But sometimes you need a bigger picture.
One of my few peeves about the Jeep Cherokee is that the door mounted rear view mirrors are rather dinky.
I can cover that mirror with my mobile phone.
Also, because I am a XXL sized monkey-man, I have to sit all the way back on the seat rails and slightly leaned rearwards in order to get enough leg and head room. This causes the pillar between the roll-down window and the fake wing-window to cover an inch of the far end of the mirror. Together, these serve to give me a blind spot you can fit a mid-sized sedan into easily. Luckily, I always do my head checks anyway.
The other day I was driving home and spotted a mid-to-late-80′s Cherokee with completely different style mirrors. Models in these years had an available tow package that included a beefed up rear axle with a better gear ratio and a factory hitch receiver. After doing some research when I got home, I learned they also came with factory “extended” mirrors.
They’re nothing special. In fact, they’re the same ones Ford put on their Ranger trucks and Chevy put on their S-10′s of the same era. You can buy them at the hardware store.
So I did.
I even found them in black.
A drill, pilot drill bit, 9/64 drill bit, Phillips screwdriver, flat tip screwdriver, door panel plug puller, tube of RTV Black, paint pen, #27 Torx socket & socket wrench.
The hardest part of the install was removing and replacing the door panels to be able to remove the old mirrors. I loathe interior work, but I have all the tools. When I get back to class, I’m going to fab up a couple of triangles I can use to cover up the spot where the old mirrors used to be.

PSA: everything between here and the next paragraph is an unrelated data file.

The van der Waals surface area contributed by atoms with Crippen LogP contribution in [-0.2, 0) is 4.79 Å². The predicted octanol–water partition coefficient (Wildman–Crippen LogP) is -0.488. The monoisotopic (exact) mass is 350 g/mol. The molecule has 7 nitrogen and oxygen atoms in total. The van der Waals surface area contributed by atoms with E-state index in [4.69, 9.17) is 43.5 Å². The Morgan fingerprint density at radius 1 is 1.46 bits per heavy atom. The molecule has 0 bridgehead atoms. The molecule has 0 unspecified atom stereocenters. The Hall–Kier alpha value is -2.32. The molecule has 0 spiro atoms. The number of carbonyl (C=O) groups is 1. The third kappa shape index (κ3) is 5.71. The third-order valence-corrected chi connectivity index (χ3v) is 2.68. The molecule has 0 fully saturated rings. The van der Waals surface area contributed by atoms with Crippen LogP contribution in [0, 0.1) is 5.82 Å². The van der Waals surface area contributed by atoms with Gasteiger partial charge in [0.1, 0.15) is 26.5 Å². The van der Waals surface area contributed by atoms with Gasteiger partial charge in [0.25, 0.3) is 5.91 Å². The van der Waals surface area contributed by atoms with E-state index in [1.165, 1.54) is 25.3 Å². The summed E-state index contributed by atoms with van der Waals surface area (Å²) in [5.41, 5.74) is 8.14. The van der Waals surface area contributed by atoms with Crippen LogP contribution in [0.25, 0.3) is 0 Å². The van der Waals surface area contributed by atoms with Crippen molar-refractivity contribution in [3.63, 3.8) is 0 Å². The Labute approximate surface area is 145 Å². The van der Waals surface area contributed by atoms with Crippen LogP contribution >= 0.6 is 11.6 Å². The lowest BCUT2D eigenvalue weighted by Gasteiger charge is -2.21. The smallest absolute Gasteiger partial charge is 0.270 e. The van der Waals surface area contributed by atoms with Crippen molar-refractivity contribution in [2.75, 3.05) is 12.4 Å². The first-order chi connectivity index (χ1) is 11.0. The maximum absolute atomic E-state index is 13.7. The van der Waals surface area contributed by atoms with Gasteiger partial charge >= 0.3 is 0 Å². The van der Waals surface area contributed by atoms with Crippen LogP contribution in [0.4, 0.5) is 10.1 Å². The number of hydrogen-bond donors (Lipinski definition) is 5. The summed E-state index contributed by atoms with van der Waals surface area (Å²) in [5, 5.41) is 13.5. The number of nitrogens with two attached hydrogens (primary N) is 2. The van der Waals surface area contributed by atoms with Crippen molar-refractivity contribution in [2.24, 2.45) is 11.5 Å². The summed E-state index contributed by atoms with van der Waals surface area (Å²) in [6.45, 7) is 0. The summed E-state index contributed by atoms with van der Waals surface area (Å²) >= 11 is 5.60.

Oddly enough, I discovered that the passenger side mirror had a motor in it. The wire loom went from the door into the cabin and under the dash, but wasn’t wired up to anything. From the factory. My Cherokee is an ultra base model. My driver side mirror didn’t even get one of those sticks with the little knob on the end to adjust the mirror from the inside. It was thumb-adjustable only.
I took the Jeep out to drop off a couple more resumes and it is remarkable how much easier it is to get around when you can see the people moving behind you. My truck has mirrors the size of Vermont, and I like that I can now see as much in my Jeep.
They’re made by a company called CIPA, which I think stands for “Hencho en Mexico”, but I’m really enjoying the upgrade.
Now to get some ARFCOM bolt head stickers to put on the front of them. Only posers use biohazard stickers these days.